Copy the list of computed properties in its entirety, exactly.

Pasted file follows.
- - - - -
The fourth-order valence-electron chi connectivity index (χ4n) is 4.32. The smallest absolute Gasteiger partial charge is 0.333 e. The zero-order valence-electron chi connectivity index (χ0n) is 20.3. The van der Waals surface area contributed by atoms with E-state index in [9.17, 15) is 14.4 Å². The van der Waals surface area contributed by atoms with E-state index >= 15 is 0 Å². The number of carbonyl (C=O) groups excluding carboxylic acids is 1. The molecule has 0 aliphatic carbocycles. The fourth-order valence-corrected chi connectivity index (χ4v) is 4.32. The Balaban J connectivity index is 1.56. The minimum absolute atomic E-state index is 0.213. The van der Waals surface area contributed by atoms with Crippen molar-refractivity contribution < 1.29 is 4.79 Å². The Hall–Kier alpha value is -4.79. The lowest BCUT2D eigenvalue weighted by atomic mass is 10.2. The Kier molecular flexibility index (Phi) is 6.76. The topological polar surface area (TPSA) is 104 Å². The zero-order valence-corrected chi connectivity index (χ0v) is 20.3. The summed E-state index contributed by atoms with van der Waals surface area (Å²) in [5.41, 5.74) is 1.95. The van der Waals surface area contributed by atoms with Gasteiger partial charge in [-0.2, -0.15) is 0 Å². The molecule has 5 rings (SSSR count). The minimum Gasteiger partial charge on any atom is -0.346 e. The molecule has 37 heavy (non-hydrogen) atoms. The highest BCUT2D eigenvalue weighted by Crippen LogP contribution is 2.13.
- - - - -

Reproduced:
The fourth-order valence-electron chi connectivity index (χ4n) is 4.32. The smallest absolute Gasteiger partial charge is 0.333 e. The zero-order valence-electron chi connectivity index (χ0n) is 20.3. The van der Waals surface area contributed by atoms with E-state index in [9.17, 15) is 14.4 Å². The van der Waals surface area contributed by atoms with E-state index >= 15 is 0 Å². The number of carbonyl (C=O) groups excluding carboxylic acids is 1. The molecule has 0 aliphatic carbocycles. The fourth-order valence-corrected chi connectivity index (χ4v) is 4.32. The Balaban J connectivity index is 1.56. The minimum absolute atomic E-state index is 0.213. The van der Waals surface area contributed by atoms with Crippen molar-refractivity contribution < 1.29 is 4.79 Å². The Hall–Kier alpha value is -4.79. The lowest BCUT2D eigenvalue weighted by atomic mass is 10.2. The Kier molecular flexibility index (Phi) is 6.76. The topological polar surface area (TPSA) is 104 Å². The zero-order valence-corrected chi connectivity index (χ0v) is 20.3. The summed E-state index contributed by atoms with van der Waals surface area (Å²) in [5.41, 5.74) is 1.95. The van der Waals surface area contributed by atoms with Gasteiger partial charge in [-0.2, -0.15) is 0 Å². The molecule has 5 rings (SSSR count). The minimum Gasteiger partial charge on any atom is -0.346 e. The molecule has 37 heavy (non-hydrogen) atoms. The highest BCUT2D eigenvalue weighted by Crippen LogP contribution is 2.13.